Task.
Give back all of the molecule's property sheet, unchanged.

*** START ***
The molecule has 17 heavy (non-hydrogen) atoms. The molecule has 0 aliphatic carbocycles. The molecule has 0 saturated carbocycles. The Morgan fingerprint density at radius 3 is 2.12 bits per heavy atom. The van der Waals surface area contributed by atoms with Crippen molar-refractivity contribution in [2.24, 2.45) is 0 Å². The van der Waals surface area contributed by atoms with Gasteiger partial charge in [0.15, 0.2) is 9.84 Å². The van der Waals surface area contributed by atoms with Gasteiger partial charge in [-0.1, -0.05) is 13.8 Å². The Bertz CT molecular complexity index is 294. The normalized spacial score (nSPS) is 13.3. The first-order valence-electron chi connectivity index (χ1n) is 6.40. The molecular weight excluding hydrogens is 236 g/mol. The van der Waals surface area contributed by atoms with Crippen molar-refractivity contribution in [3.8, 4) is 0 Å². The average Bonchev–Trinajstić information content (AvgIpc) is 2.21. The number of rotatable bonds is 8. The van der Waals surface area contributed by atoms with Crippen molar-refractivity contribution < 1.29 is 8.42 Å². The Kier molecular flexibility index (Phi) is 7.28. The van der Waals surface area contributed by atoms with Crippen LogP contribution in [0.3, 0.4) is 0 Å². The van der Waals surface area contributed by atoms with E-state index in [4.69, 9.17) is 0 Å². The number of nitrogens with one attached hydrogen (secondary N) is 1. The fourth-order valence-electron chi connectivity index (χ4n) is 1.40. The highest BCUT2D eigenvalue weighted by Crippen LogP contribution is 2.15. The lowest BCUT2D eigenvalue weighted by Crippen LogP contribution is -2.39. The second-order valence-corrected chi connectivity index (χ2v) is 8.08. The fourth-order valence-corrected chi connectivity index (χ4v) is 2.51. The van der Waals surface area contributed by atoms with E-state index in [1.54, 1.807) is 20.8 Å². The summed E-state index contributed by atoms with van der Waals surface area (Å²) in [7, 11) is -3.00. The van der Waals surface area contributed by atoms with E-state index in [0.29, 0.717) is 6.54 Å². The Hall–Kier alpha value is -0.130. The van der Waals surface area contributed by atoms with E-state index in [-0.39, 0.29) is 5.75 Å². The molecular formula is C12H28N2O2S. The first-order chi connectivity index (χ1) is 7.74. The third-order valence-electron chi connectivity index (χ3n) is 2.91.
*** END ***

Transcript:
The molecule has 17 heavy (non-hydrogen) atoms. The molecule has 0 aliphatic carbocycles. The molecule has 0 saturated carbocycles. The Morgan fingerprint density at radius 3 is 2.12 bits per heavy atom. The van der Waals surface area contributed by atoms with Crippen molar-refractivity contribution in [2.24, 2.45) is 0 Å². The van der Waals surface area contributed by atoms with Gasteiger partial charge in [0.15, 0.2) is 9.84 Å². The van der Waals surface area contributed by atoms with Gasteiger partial charge in [-0.1, -0.05) is 13.8 Å². The Bertz CT molecular complexity index is 294. The normalized spacial score (nSPS) is 13.3. The first-order valence-electron chi connectivity index (χ1n) is 6.40. The molecular weight excluding hydrogens is 236 g/mol. The van der Waals surface area contributed by atoms with Crippen molar-refractivity contribution in [3.8, 4) is 0 Å². The average Bonchev–Trinajstić information content (AvgIpc) is 2.21. The number of rotatable bonds is 8. The van der Waals surface area contributed by atoms with Crippen molar-refractivity contribution < 1.29 is 8.42 Å². The Kier molecular flexibility index (Phi) is 7.28. The van der Waals surface area contributed by atoms with Crippen LogP contribution in [0.3, 0.4) is 0 Å². The van der Waals surface area contributed by atoms with E-state index in [4.69, 9.17) is 0 Å². The number of nitrogens with one attached hydrogen (secondary N) is 1. The fourth-order valence-electron chi connectivity index (χ4n) is 1.40. The highest BCUT2D eigenvalue weighted by Crippen LogP contribution is 2.15. The lowest BCUT2D eigenvalue weighted by Crippen LogP contribution is -2.39. The second-order valence-corrected chi connectivity index (χ2v) is 8.08. The fourth-order valence-corrected chi connectivity index (χ4v) is 2.51. The van der Waals surface area contributed by atoms with E-state index in [1.54, 1.807) is 20.8 Å². The summed E-state index contributed by atoms with van der Waals surface area (Å²) in [7, 11) is -3.00. The van der Waals surface area contributed by atoms with E-state index in [0.29, 0.717) is 6.54 Å². The Hall–Kier alpha value is -0.130. The van der Waals surface area contributed by atoms with E-state index in [-0.39, 0.29) is 5.75 Å². The molecular formula is C12H28N2O2S. The first-order chi connectivity index (χ1) is 7.74. The third-order valence-electron chi connectivity index (χ3n) is 2.91.